The Enneagram vs. MBTI
We are fascinated by how our minds work. And that’s justifiable, because humans are complex, fascinating creatures. When people find the Enneagram, it’s natural to dig in and learn all about this stunningly accurate model of what motivates human behavior. But it’s also natural to start wondering: Is the Enneagram like Myers-Briggs? Is there a way to compare the Enneagram to DISC, for example, or to the Big 5? Is there one personality model that is the “best”? Well, let’s take a look.
Enneagram vs MBTI
The Myers-Briggs Type Indicator® (MBTI) is a measure of how people “use their perception and judgment.” This model is based on Carl Jung’s theory of psychological types. What it chiefly has in common with the Enneagram is the idea that personality isn’t random but follows consistent patterns that can be identified.
The creators of MBTI found four dichotomies within Jung’s work, and people exhibit basic preferences toward each. Here’s what the official website says about them:
“Favorite world: Do you prefer to focus on the outer world or on your own inner world? This is called Extraversion (E) or Introversion (I).
Information: Do you prefer to focus on the basic information you take in or do you prefer to interpret and add meaning? This is called Sensing (S) or Intuition (N).
Decisions: When making decisions, do you prefer to first look at logic and consistency or first look at the people and special circumstances? This is called Thinking (T) or Feeling (F).
Structure: In dealing with the outside world, do you prefer to get things decided or do you prefer to stay open to new information and options? This is called Judging (J) or Perceiving (P).”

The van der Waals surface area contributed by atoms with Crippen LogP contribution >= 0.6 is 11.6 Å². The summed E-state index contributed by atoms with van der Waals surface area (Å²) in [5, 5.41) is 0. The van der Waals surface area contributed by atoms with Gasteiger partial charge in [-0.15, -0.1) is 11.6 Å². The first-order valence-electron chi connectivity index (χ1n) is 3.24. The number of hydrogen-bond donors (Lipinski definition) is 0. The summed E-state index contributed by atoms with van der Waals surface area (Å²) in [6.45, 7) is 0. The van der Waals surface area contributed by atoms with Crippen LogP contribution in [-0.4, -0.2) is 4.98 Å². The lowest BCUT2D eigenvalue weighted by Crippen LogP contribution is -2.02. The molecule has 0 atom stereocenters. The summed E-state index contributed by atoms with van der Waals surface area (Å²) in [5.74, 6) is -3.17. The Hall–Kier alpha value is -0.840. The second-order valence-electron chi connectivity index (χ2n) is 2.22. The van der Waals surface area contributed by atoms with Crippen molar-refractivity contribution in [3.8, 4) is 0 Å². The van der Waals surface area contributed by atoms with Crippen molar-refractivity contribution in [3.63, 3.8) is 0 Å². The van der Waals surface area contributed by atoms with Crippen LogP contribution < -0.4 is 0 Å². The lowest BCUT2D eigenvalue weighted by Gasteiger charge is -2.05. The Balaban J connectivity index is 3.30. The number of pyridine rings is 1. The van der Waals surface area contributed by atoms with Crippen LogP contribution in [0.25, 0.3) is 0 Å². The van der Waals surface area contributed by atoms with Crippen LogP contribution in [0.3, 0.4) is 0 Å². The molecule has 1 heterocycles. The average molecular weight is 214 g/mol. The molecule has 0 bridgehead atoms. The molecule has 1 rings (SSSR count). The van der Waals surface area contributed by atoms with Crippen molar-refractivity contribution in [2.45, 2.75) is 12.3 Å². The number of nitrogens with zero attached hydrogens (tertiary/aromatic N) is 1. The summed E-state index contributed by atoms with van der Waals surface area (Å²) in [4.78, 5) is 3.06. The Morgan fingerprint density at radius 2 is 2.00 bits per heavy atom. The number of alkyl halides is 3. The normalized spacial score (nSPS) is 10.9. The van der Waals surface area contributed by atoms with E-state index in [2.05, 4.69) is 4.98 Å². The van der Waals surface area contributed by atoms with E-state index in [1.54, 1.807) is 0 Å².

The combination of a person’s preferences ends up as a four-letter code like ENFP or ISTJ. There are 16 possible combinations.
The goal of the MBTI is similar to that of the Enneagram: to understand and appreciate differences between people. So, I can get behind that.
But which one is better?
The Best Personality Model
Well, that’s not really the right question. Comparing the Enneagram to MBTI is like comparing cows to chickens. They are both animals, and they both belong in the barnyard, but that’s about it. These two models both help describe who we are and how we see the world, but then their roads diverge. MBTI is a theory of psychological type that names people’s preferences, whereas the Enneagram is a theory of the underlying WHY of those preferences.
MBTI can certainly be helpful. Indeed, it’s used in organizations around the world to help people interact better, have more productive teams and so on. If that’s what you want in a personality model, MBTI can be a good choice.
But I’m personally more interested in the WHY – which, incidentally, is because of my personality type! So, I prefer using the Enneagram. It was actually developed as a tool for spiritual growth, which is essential to my being. People certainly do use it in corporate and group settings, and I’m all for that. It’s just that the insights it supplies, if you do the necessary work and study, are transformative.